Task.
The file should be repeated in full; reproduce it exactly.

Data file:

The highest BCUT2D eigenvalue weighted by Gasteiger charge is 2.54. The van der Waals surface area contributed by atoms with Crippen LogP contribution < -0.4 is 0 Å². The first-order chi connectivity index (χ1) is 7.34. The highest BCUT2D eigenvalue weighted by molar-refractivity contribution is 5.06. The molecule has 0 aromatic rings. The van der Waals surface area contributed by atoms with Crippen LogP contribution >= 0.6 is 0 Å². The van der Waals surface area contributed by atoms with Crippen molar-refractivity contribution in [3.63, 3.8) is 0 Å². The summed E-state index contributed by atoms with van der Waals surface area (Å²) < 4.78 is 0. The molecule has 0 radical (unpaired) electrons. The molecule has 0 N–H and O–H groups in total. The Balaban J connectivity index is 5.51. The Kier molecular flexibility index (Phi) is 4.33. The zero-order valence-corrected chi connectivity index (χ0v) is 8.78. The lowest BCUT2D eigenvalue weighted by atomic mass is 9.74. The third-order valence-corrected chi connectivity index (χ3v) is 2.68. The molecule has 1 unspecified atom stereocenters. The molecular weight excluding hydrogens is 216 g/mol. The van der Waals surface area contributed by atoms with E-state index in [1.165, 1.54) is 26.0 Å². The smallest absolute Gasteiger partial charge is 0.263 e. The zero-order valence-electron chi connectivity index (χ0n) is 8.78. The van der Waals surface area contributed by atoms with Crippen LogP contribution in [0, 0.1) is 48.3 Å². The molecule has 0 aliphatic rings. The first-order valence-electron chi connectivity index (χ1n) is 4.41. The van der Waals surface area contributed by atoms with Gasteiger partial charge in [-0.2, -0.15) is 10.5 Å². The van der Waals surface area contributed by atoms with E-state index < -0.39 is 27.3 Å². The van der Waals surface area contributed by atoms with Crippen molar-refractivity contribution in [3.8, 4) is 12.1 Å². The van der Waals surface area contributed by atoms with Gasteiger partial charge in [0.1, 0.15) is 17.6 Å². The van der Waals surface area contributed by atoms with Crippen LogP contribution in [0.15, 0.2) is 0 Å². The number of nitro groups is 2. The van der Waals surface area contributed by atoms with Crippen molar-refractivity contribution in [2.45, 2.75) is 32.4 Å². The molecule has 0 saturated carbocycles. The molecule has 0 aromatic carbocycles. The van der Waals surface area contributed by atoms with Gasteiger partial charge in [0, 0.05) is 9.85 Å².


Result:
The highest BCUT2D eigenvalue weighted by Gasteiger charge is 2.54. The van der Waals surface area contributed by atoms with Crippen LogP contribution < -0.4 is 0 Å². The first-order chi connectivity index (χ1) is 7.34. The highest BCUT2D eigenvalue weighted by molar-refractivity contribution is 5.06. The molecule has 0 aromatic rings. The van der Waals surface area contributed by atoms with Crippen LogP contribution >= 0.6 is 0 Å². The van der Waals surface area contributed by atoms with Crippen molar-refractivity contribution in [3.63, 3.8) is 0 Å². The summed E-state index contributed by atoms with van der Waals surface area (Å²) < 4.78 is 0. The molecule has 0 radical (unpaired) electrons. The molecule has 0 N–H and O–H groups in total. The Balaban J connectivity index is 5.51. The Kier molecular flexibility index (Phi) is 4.33. The zero-order valence-corrected chi connectivity index (χ0v) is 8.78. The lowest BCUT2D eigenvalue weighted by atomic mass is 9.74. The third-order valence-corrected chi connectivity index (χ3v) is 2.68. The molecule has 1 unspecified atom stereocenters. The molecular weight excluding hydrogens is 216 g/mol. The van der Waals surface area contributed by atoms with E-state index in [1.165, 1.54) is 26.0 Å². The smallest absolute Gasteiger partial charge is 0.263 e. The zero-order valence-electron chi connectivity index (χ0n) is 8.78. The van der Waals surface area contributed by atoms with Crippen LogP contribution in [0, 0.1) is 48.3 Å². The molecule has 0 aliphatic rings. The first-order valence-electron chi connectivity index (χ1n) is 4.41. The van der Waals surface area contributed by atoms with Gasteiger partial charge in [-0.2, -0.15) is 10.5 Å². The van der Waals surface area contributed by atoms with E-state index < -0.39 is 27.3 Å². The van der Waals surface area contributed by atoms with Crippen molar-refractivity contribution in [3.8, 4) is 12.1 Å². The van der Waals surface area contributed by atoms with Gasteiger partial charge in [0.1, 0.15) is 17.6 Å². The van der Waals surface area contributed by atoms with Crippen LogP contribution in [0.15, 0.2) is 0 Å². The number of nitro groups is 2. The van der Waals surface area contributed by atoms with Crippen molar-refractivity contribution in [2.45, 2.75) is 32.4 Å². The molecule has 0 saturated carbocycles. The molecule has 0 aromatic carbocycles. The van der Waals surface area contributed by atoms with Gasteiger partial charge in [0, 0.05) is 9.85 Å².